Diverse voices are stronger together

Feminists, women and human rights defenders and gender equality advocates celebrate the Pacific Feminists Charter for Change at the Pacific Feminist Forum in 2016. Photo: Pacific Women / Shazia Usman

‘We are bringing together our strengths and resources and building a collective voice to effectively advocate and address women’s human rights issues in the Pacific,’ explained Nalini Singh, Executive Director of Fiji Women’s Rights Movement, a member of the We Rise Coalition.

There are several women’s coalitions in the Pacific. We Rise Coalition brings together autonomous, feminist organisations on women’s issues. Shifting the Power Coalition brings together a network of 13 women-led organisations from seven Pacific Island Forum countries supporting diverse women to use their collective power and leadership to influence and transform disaster management and
humanitarian systems.

These coalitions are addressing social norms to create a more equal society for women and men, supported by Pacific Women. They are able to harness combined resources and networks to influence decision making and ensure accountability to gender and human rights commitments at local, national and regional levels.

We Rise Coalition directly engaged with 7,125 people from 13 Pacific Island countries through its coalition building, feminist analysis and practice activities between 2015–2019. In 2021, We Rise Coalition welcomed four new partners: Brown Girl Woke from Samoa, Sista from Vanuatu, Talitha Project from Tonga, and Voice for Change from Papua New Guinea. They join existing partners in the coalition: femLINKpacific, the Fiji Women’s Rights Movement and International Women’s Development Agency.

‘All of us working on women’s rights issues know why we do this work,’ said Ms Singh. ‘It’s because there is a problem we are trying to address.’

We Rise Coalition is the force behind organising two Pacific Feminist Forums, which mobilised diverse women from across the Pacific to share knowledge and experiences, celebrate achievements and strategise for collective action to achieve women’s human rights.

We Rise Coalition also takes women’s human rights issues to high-level intergovernmental meetings, such as the annual United Nations Commission on the Status of Women (CSW). This ensures diverse Pacific women and other marginalised groups have their voices heard at some of the most senior forums in the world. This sustains momentum toward gender equality commitments and encourages stronger prospects for funding support and remedial actions.

In a region containing five out of the 15 countries most at risk of disasters in the world, including the top two, Shifting the Power Coalition is supporting women to lead humanitarian action and raise their voices through training, network building and research. It strengthens diverse women’s voices, agency and decision making in disaster preparedness, response and recovery through coalition action.37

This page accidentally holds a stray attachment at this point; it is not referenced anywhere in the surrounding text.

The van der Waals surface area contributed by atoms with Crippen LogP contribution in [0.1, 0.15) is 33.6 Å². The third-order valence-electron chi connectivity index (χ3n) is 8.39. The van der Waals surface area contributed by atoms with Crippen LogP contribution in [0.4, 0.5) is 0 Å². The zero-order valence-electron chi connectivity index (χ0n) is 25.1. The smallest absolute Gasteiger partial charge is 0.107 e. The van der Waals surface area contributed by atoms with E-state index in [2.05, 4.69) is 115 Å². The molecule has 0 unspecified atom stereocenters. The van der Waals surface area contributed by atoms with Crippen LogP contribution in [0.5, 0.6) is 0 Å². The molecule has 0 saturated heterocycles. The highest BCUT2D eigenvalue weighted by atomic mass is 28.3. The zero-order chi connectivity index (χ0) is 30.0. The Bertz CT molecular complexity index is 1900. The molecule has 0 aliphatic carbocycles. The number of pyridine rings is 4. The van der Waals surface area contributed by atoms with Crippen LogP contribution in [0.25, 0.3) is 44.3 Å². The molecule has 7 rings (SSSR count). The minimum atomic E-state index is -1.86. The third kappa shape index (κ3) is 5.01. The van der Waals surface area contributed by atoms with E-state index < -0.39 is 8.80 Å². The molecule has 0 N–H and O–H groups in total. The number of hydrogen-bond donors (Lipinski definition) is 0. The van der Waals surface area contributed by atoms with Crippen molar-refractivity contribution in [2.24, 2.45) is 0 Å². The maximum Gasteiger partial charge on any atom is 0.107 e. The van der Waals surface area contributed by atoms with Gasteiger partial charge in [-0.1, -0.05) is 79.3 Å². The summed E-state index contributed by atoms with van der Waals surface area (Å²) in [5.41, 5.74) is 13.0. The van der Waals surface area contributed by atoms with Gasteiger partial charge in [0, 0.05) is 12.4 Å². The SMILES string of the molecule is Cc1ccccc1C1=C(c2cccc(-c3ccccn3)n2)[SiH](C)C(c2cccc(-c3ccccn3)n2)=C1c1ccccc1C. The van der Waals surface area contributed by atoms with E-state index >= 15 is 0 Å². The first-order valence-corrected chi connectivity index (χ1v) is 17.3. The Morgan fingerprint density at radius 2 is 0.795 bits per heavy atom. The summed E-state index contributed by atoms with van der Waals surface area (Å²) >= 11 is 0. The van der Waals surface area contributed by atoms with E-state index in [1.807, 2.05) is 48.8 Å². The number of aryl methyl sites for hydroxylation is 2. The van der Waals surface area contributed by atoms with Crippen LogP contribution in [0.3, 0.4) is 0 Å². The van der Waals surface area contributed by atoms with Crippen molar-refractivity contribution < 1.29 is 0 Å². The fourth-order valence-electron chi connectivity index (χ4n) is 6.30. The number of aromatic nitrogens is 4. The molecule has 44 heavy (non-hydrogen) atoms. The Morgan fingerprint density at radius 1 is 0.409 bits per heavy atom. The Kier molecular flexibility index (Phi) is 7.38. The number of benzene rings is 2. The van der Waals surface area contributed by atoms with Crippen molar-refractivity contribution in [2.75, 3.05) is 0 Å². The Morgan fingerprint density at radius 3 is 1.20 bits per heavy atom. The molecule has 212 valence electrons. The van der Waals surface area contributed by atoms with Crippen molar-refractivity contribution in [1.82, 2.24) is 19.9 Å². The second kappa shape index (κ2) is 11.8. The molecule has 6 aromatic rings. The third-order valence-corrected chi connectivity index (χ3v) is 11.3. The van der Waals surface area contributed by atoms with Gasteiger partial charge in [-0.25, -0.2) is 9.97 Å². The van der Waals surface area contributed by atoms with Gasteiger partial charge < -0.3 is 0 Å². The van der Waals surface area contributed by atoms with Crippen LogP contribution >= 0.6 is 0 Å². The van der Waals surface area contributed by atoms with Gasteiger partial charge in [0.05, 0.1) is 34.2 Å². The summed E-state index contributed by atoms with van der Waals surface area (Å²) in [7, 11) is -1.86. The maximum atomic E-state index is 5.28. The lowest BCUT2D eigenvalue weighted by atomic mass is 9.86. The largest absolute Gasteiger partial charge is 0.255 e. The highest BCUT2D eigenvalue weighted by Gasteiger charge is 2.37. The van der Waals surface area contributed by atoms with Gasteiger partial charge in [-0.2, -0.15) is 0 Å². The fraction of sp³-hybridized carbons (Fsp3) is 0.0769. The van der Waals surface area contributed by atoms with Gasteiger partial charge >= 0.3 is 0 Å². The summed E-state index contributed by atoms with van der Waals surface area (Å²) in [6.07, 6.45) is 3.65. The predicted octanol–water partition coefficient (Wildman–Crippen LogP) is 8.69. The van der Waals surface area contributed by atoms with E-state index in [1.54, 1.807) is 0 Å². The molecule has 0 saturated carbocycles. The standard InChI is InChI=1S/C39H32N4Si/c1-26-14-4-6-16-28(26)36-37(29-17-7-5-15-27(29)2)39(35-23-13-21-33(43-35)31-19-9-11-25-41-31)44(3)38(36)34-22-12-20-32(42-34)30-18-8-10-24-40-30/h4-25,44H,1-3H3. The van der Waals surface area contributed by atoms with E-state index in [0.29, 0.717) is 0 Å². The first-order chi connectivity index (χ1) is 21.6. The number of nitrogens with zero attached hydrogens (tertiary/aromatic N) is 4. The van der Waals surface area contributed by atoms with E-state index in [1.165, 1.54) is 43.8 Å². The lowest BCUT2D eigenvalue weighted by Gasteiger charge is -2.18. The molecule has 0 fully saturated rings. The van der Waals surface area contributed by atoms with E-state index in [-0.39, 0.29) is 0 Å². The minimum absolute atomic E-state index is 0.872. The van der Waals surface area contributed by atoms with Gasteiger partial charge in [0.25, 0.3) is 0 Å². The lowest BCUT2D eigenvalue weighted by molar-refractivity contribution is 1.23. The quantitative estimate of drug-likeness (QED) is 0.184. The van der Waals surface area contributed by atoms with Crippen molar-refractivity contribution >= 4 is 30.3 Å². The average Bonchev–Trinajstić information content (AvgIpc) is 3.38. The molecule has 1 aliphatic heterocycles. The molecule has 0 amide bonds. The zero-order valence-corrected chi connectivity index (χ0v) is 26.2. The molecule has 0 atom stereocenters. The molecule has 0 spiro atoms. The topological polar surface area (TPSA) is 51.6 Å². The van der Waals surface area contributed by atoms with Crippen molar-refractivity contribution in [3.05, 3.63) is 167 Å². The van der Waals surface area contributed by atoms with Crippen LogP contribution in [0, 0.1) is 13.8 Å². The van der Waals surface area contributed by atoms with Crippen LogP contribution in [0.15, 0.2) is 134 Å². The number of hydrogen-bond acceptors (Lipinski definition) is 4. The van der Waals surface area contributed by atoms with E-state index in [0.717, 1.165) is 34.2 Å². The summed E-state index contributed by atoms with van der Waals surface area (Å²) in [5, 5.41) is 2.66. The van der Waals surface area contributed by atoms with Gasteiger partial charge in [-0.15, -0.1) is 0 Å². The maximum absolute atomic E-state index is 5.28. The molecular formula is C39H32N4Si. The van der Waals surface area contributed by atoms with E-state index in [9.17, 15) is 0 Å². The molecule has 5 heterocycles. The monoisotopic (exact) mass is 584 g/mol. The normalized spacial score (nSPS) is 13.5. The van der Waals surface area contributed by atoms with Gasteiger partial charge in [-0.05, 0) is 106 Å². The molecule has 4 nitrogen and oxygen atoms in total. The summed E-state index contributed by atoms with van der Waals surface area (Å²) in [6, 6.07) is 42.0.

Coalitions are able to bring more people together, advocating for the same issue.

‘Often our voices are not heard (but) the Shifting the Power Coalition is a good example of leaving no one behind,’ says Angeline Chand of the Pacific Disability Forum, adding: ‘particularly in the national networks.’

Leaders of Women I Tok Tok Tugetha (WITTT) raise awareness about the importance of women-led responses, by presenting live on air in the radio studio. Photo credit: Shifting the Power Coalition.

Ni-Vanuatu leaders of the Coalition were able to work together through Women I Tok Tok Tugetha (WITTT) to better protect women and girls in crisis via a localised, women-led response. This resulted in two new WITTT forums of 1,500 women, ensuring young women and women with disabilities play a key role in the process.

Through its Rapid Response Mechanism, Shifting the Power Coalition mobilised resources for six partners in Fiji and Vanuatu to take local actions following Tropical Cyclone (TC) Harold, TC Yasa and the COVID-19 pandemic, including a women-led rapid needs assessment jointly led by partners in Fiji and Vanuatu. These assessments are guiding ongoing support
to partners.

In Fiji, the assessments provided direct assistance to 138 women-headed and 17 lesbian, gay, bisexual, trans and intersex (LGBTI) headed households including 65 women with disabilities as well as support women’s leadership and decision making in disaster management with a focus on the design and management of evacuation centres.

In Vanuatu, the coalition is also ensuring that women receive information about cyclones and COVID-19 through its Women Wetem Weta activities. This includes working closely with the Ministry of Health to develop a simple, non-technical COVID-19 prevention SMS in the local language, Bislama, sent to more than 77,148 people across five islands.

‘When we are empowered with leadership skills, information and access to decision making and networks, we can transform problems caused by the climate crisis to solutions that contribute to climate security,’ says Carolyn Kitione, Regional Young Woman Focal Point of the Coalition.

Ni-Vanuatu leaders were able to work together through Women I Tok Tok Tugetha (WITTT) to better protect women and girls in crisis via a localised, women-led response. Photo credit: Shifting the Power Coalition


This story has been developed for the Pacific Women Final Report 2012–2021, featuring Pacific Women-funded initiatives and partners.